Thank you for the fair reasoning for your dislike of the game. I disagree with your opinions on this game, but applaud your ability to put them into words.


Thanks for suggesting the player aides Tony, I'll have to check those out and see if they reduce the fiddliness for me. I really like BGG and use it for all sorts of things, but for some reason have never got into using it for player aides. They seem very popular and sound very useful, so I should get on that bandwagon one of these days, especially for games like Power Grid where they might be especially helpful.

solove wrote:
Tom,
While I respect your opinion, I can't disagree more with your take on the game... well fiddly.. yes.
Could it be down to the group that you're playing it with?
Your main problem with the game is due to the 'catch-up' mechanic and the fact that it forces everyone to play for last place. Personally I prefer to play from the lead and watch what everyone else is buying. For me, it is as much of a 'playing the other players' type of game.
This also applies to the end game, where we study each others positions and wait for the right moment to pounce. Sometimes you can end the game quickly by timing it right. Tiebreakers only figure into the game about half the time, if that.
Of course, it's a different game for everybody and I defend it as it is one of my favourites.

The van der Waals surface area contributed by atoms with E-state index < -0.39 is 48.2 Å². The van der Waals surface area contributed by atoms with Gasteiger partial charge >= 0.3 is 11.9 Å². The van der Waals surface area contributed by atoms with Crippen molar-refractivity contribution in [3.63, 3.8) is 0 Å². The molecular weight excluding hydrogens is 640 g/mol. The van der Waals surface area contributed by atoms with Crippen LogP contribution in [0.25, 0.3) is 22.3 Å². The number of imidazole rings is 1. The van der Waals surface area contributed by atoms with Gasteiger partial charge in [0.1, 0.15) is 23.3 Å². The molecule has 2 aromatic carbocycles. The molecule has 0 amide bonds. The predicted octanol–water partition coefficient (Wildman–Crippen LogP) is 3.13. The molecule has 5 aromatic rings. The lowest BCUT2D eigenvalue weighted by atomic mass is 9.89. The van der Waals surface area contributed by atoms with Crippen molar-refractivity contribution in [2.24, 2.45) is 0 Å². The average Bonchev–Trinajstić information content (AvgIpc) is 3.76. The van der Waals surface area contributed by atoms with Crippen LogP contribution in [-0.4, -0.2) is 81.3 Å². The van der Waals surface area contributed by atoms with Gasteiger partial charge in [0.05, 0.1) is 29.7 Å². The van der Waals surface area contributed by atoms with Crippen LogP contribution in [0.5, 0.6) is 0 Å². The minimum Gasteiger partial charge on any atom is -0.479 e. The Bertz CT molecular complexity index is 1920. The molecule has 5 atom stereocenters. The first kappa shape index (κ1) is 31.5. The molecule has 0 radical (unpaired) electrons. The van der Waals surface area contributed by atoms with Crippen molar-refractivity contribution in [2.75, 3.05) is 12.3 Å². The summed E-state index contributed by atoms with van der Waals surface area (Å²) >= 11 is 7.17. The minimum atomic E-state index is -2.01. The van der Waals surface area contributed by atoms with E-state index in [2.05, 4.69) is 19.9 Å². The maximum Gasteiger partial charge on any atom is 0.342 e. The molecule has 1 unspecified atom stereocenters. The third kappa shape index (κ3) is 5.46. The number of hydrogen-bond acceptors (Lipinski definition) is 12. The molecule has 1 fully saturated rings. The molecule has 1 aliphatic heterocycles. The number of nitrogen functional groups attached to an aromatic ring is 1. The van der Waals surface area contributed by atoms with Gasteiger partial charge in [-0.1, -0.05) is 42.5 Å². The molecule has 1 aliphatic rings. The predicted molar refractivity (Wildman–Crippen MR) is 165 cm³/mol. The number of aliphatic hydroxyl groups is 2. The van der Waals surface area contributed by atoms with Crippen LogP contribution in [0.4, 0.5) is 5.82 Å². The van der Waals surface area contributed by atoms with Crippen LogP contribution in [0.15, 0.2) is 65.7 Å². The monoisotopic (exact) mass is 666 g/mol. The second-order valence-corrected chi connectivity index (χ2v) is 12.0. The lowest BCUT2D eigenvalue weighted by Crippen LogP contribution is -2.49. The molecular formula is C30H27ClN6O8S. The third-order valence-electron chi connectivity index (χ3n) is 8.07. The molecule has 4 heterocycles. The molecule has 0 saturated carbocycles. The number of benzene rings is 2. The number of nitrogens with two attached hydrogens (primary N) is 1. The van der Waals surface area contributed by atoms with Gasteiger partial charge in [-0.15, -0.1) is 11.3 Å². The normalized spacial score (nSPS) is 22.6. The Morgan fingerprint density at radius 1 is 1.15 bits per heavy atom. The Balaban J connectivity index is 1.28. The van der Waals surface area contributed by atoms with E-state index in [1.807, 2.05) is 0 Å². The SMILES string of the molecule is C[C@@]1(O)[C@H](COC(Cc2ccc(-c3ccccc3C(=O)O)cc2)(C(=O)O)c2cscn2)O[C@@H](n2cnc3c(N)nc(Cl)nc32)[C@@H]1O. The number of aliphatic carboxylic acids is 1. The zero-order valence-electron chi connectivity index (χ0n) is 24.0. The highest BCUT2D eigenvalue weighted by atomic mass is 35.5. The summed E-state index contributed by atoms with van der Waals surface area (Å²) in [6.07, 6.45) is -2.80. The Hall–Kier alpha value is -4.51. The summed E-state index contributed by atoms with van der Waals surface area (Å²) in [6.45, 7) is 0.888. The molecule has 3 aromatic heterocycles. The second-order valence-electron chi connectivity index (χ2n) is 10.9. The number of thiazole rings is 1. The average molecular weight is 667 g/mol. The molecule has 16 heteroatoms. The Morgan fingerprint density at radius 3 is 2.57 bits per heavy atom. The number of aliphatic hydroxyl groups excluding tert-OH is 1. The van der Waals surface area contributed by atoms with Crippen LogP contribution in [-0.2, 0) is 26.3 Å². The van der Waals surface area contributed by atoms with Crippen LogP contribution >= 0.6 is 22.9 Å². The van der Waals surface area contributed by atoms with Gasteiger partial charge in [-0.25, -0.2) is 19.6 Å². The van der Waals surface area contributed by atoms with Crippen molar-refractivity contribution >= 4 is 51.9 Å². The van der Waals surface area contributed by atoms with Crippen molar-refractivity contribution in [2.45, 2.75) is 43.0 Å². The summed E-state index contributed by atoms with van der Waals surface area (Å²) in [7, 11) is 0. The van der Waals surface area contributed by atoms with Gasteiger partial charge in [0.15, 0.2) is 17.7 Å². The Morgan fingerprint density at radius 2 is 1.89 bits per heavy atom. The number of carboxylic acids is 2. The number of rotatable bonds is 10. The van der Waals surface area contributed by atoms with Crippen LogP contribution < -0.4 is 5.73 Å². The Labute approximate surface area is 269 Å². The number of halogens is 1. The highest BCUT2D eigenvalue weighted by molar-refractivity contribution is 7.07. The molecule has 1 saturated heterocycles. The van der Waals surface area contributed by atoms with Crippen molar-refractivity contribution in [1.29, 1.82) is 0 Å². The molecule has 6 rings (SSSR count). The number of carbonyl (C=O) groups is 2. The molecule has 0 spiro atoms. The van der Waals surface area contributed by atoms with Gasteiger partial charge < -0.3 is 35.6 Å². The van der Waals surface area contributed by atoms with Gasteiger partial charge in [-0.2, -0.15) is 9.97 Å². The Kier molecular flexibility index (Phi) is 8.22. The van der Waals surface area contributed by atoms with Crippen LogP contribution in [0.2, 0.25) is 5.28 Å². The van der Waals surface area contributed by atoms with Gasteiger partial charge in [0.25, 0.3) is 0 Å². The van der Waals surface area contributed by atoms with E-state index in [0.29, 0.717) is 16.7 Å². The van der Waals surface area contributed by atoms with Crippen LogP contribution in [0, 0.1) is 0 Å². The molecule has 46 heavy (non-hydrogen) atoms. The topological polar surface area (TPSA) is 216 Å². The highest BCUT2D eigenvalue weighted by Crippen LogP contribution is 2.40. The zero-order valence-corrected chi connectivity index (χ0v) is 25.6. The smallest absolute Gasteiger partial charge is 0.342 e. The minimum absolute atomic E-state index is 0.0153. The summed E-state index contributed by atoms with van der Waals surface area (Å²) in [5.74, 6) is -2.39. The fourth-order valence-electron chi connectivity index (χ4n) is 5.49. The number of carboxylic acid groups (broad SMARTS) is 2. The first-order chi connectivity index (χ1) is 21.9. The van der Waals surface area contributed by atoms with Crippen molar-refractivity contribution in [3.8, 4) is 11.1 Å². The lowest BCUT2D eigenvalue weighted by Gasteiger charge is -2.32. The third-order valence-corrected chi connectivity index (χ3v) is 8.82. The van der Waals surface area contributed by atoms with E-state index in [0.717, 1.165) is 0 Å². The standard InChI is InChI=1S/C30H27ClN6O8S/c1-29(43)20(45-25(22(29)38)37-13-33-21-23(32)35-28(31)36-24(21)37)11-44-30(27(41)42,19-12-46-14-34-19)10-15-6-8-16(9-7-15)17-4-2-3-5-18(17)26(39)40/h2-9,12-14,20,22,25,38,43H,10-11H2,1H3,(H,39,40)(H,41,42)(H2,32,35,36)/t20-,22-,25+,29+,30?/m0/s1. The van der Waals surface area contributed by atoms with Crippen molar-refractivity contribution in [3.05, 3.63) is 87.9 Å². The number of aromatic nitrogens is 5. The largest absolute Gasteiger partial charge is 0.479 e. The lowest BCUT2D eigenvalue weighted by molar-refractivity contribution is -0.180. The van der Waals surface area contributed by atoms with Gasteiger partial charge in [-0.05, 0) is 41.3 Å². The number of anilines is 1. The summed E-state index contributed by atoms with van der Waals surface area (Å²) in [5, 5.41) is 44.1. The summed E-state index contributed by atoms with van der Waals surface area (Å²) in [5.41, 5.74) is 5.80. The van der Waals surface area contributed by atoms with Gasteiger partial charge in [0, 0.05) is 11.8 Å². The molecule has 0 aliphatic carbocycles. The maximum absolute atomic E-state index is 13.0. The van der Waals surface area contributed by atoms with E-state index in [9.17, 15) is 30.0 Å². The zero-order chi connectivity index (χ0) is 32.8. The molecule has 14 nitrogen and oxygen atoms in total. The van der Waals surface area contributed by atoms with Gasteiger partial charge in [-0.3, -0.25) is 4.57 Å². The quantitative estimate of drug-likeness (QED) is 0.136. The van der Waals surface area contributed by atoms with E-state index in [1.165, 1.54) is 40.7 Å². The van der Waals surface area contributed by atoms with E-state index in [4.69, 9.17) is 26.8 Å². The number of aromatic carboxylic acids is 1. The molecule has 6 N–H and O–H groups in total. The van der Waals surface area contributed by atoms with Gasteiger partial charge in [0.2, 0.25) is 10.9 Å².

Well written review though.
Peace
James


Thanks for contrasting my experiences with the game with yours James. It's always interesting to see how the same game can be played very differently by different groups of players. It's one of the reasons why I regret not having the chance to attend conventions. Perhaps with a different group of opponents, I'd enjoy Power Grid more, that's certainly possible, but I suppose there are enough games that I do enjoy with my current group of players that it's probably easier to just play those rather than change friends, heh.

Yollege wrote:
Just wanted to state, that while I disagree with you, this is a well written article, and explains your issues with the game very well. I am going to give you a thumbsup.
Also, it takes a brave soul to rip a popular game . But also to do it in a constructive way. Well done.